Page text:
Friday at least one of the pullets had a little adventure…
I arrived for morning chicken chores to find that the hens had excavated all the straw and too much of the dirt out from under the door of the Big Chickenhouse. There was a pretty good gap under the door that hadn’t been there before. Also, one of the Leghorn pullets was running around outside, cheeping piteously and trying to teleport through the yard fence to get back to her flock. There actually were a couple of ways a highly motivated pullet might have squeezed through the fence, but the gap under the door seemed the best explanation.
Of course she wouldn’t let me catch her. And of course when I tried to chase her into the open door she just ran past it. If I were able to open one of the gates in the yard fence that would have worked but they’re securely wired shut all around their bottoms and sides. I went home and made a leg-catcher out of a bent clothes hanger, but the pullet was far quicker than me and I couldn’t get close enough.
I looked up Landlady with a plan: If she could stand beside the door with a net I have lying around, I could chase the pullet toward her and she could deflect it through the door. That might have worked. We went together to the chickenhouse, and the pullet was gone. Couldn’t find her anywhere. I assumed a hawk had gotten her during my absence: She was certainly sounding and acting like exactly what she was, a young lost distressed prey animal. Oh, well. I went about the rest of my day.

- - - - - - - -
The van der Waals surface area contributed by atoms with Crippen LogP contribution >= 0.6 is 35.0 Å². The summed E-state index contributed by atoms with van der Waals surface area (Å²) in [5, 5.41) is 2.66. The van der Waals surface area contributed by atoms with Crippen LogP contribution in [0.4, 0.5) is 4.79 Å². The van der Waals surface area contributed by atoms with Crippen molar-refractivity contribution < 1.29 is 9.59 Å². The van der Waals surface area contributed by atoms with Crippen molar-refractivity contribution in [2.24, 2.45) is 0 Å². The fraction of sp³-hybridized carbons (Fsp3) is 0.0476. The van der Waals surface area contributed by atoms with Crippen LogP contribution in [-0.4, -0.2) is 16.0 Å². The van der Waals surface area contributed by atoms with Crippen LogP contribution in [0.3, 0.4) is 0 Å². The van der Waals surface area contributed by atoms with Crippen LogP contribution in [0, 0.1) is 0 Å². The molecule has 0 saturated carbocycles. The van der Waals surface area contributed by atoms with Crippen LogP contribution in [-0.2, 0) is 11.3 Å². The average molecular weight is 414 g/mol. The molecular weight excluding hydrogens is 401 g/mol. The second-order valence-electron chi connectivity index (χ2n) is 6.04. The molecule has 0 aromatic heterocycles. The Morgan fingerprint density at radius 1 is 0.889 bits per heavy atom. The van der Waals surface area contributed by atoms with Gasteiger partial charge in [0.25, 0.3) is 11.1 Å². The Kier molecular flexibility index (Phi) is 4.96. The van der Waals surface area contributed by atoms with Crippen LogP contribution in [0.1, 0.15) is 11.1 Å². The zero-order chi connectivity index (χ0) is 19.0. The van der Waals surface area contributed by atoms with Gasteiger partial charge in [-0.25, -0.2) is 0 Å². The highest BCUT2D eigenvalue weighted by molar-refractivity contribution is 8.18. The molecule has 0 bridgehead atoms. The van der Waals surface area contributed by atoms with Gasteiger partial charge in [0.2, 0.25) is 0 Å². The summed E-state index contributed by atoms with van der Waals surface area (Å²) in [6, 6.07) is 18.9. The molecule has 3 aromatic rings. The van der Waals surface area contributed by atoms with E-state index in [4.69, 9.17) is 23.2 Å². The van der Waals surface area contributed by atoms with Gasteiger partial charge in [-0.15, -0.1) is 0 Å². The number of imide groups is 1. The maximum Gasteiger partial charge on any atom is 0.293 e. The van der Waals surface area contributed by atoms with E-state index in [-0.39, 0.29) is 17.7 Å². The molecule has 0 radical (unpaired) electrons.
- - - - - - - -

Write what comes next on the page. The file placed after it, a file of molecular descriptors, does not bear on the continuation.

Came the afternoon, and afternoon chicken chores. There was a pullet running around outdoors, and on quick inspection I could only see eight or nine pullets indoors. Oh, shit.
I looked around, and there was only the one little white pullet, piteously cheeping to get into the yard but of course neatly evading my every effort to assist. And then here came Landlady and Dharma. Almost as if she had been trained for that very purpose, Dharma herded the pullet virtually into Landlady’s hands. Landlady calmed the now wildly squawking pullet, we carried her inside where a more careful count showed that this was the original pullet and we had in fact not lost a single bird. I don’t know where that one got off to when we came in the morning to rescue her, but she came back from it unharmed.
To keep it from happening again, we did what I should have done that morning – we piled a bunch of rocks against the door’s threshold.
Yesterday while at the food/hardware store, I paid an inflated price for a sack of concrete. And then I fixed the door this morning before that south-facing wall got too hot.
Five years ago when we converted Gitmo into a big chickenhouse and yard, we assumed that predators would try to dig under the door and/or fence. So Landlady and Ian dug shallow trenches and poured them full of concrete. For keeping predators out, that worked perfectly. I saw plenty of sign at first where they tried to scratch their way in, but then they just gave up.
But that cheap interior door has warped considerably since then: Predators can’t get in, but if the bedding is scraped away just right small chickens could get out.
Now they can’t. 🙂 I mixed the concrete stiff, spread a layer under the door to discourage digging, then built up a ridge outside the door that no chicken could ever wiggle past. That should solve the issue until next time, when they dig under a wall or something.